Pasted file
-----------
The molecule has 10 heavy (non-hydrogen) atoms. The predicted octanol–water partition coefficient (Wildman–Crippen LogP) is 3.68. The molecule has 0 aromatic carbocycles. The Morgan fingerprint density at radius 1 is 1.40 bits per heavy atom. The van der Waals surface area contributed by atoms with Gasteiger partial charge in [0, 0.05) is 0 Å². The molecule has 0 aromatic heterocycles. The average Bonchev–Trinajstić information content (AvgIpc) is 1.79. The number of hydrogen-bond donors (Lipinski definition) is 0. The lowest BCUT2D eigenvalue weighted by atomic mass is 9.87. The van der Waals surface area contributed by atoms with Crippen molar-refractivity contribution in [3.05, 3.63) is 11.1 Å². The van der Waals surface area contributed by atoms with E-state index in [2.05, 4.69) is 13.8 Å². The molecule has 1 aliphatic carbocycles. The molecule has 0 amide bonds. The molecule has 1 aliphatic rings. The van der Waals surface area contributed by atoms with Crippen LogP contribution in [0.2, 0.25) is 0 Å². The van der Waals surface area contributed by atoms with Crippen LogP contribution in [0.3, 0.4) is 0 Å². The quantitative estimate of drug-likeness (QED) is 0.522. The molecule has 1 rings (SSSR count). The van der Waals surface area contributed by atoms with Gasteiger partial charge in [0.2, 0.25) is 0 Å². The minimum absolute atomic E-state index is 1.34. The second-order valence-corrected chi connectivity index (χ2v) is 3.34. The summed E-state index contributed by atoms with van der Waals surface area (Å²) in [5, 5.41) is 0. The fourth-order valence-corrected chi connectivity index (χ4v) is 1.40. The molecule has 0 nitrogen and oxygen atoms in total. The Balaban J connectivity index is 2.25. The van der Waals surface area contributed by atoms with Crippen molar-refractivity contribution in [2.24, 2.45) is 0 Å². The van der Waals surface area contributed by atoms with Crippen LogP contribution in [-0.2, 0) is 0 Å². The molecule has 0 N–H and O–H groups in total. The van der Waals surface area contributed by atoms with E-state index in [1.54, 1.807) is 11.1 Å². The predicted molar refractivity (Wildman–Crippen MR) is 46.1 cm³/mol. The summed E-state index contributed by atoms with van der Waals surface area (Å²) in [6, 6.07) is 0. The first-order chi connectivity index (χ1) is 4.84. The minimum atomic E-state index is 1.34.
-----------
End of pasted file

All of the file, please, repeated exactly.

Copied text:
The molecule has 10 heavy (non-hydrogen) atoms. The predicted octanol–water partition coefficient (Wildman–Crippen LogP) is 3.68. The molecule has 0 aromatic carbocycles. The Morgan fingerprint density at radius 1 is 1.40 bits per heavy atom. The van der Waals surface area contributed by atoms with Gasteiger partial charge in [0, 0.05) is 0 Å². The molecule has 0 aromatic heterocycles. The average Bonchev–Trinajstić information content (AvgIpc) is 1.79. The number of hydrogen-bond donors (Lipinski definition) is 0. The lowest BCUT2D eigenvalue weighted by atomic mass is 9.87. The van der Waals surface area contributed by atoms with Crippen molar-refractivity contribution in [3.05, 3.63) is 11.1 Å². The van der Waals surface area contributed by atoms with E-state index in [2.05, 4.69) is 13.8 Å². The molecule has 1 aliphatic carbocycles. The molecule has 0 amide bonds. The molecule has 1 aliphatic rings. The van der Waals surface area contributed by atoms with Crippen LogP contribution in [0.2, 0.25) is 0 Å². The van der Waals surface area contributed by atoms with Crippen LogP contribution in [0.3, 0.4) is 0 Å². The quantitative estimate of drug-likeness (QED) is 0.522. The molecule has 1 rings (SSSR count). The van der Waals surface area contributed by atoms with Gasteiger partial charge in [0.2, 0.25) is 0 Å². The minimum absolute atomic E-state index is 1.34. The second-order valence-corrected chi connectivity index (χ2v) is 3.34. The summed E-state index contributed by atoms with van der Waals surface area (Å²) in [5, 5.41) is 0. The fourth-order valence-corrected chi connectivity index (χ4v) is 1.40. The molecule has 0 nitrogen and oxygen atoms in total. The Balaban J connectivity index is 2.25. The van der Waals surface area contributed by atoms with Crippen molar-refractivity contribution in [2.24, 2.45) is 0 Å². The van der Waals surface area contributed by atoms with Crippen LogP contribution in [-0.2, 0) is 0 Å². The molecule has 0 N–H and O–H groups in total. The van der Waals surface area contributed by atoms with E-state index in [1.54, 1.807) is 11.1 Å². The predicted molar refractivity (Wildman–Crippen MR) is 46.1 cm³/mol. The summed E-state index contributed by atoms with van der Waals surface area (Å²) in [6, 6.07) is 0. The first-order chi connectivity index (χ1) is 4.84. The minimum atomic E-state index is 1.34.